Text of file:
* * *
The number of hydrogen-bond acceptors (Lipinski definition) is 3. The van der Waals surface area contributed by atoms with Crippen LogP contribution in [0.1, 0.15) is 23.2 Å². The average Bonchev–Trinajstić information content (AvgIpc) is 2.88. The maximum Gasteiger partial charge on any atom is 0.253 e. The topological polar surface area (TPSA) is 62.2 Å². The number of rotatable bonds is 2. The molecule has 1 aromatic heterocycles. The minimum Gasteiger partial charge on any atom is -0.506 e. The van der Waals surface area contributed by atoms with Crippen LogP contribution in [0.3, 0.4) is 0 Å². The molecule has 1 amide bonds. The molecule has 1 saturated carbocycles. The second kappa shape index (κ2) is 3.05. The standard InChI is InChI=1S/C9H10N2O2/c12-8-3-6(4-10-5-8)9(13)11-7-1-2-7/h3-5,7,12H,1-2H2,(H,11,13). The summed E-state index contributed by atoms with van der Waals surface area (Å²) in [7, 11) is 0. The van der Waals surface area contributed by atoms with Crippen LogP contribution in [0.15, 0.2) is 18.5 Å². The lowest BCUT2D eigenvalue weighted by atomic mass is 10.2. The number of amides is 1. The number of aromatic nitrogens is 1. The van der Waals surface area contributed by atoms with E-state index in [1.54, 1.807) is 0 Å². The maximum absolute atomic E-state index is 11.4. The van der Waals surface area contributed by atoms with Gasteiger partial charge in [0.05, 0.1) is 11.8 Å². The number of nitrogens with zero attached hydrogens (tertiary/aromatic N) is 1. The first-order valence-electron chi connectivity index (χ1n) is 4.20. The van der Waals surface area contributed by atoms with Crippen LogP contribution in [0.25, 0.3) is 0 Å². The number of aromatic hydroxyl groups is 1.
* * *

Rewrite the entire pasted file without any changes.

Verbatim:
The number of hydrogen-bond acceptors (Lipinski definition) is 3. The van der Waals surface area contributed by atoms with Crippen LogP contribution in [0.1, 0.15) is 23.2 Å². The average Bonchev–Trinajstić information content (AvgIpc) is 2.88. The maximum Gasteiger partial charge on any atom is 0.253 e. The topological polar surface area (TPSA) is 62.2 Å². The number of rotatable bonds is 2. The molecule has 1 aromatic heterocycles. The minimum Gasteiger partial charge on any atom is -0.506 e. The van der Waals surface area contributed by atoms with Crippen LogP contribution in [0.3, 0.4) is 0 Å². The molecule has 1 amide bonds. The molecule has 1 saturated carbocycles. The second kappa shape index (κ2) is 3.05. The standard InChI is InChI=1S/C9H10N2O2/c12-8-3-6(4-10-5-8)9(13)11-7-1-2-7/h3-5,7,12H,1-2H2,(H,11,13). The summed E-state index contributed by atoms with van der Waals surface area (Å²) in [7, 11) is 0. The van der Waals surface area contributed by atoms with Crippen LogP contribution in [0.15, 0.2) is 18.5 Å². The lowest BCUT2D eigenvalue weighted by atomic mass is 10.2. The number of amides is 1. The number of aromatic nitrogens is 1. The van der Waals surface area contributed by atoms with E-state index in [1.54, 1.807) is 0 Å². The maximum absolute atomic E-state index is 11.4. The van der Waals surface area contributed by atoms with Gasteiger partial charge in [0.05, 0.1) is 11.8 Å². The number of nitrogens with zero attached hydrogens (tertiary/aromatic N) is 1. The first-order valence-electron chi connectivity index (χ1n) is 4.20. The van der Waals surface area contributed by atoms with Crippen LogP contribution in [0.25, 0.3) is 0 Å². The number of aromatic hydroxyl groups is 1.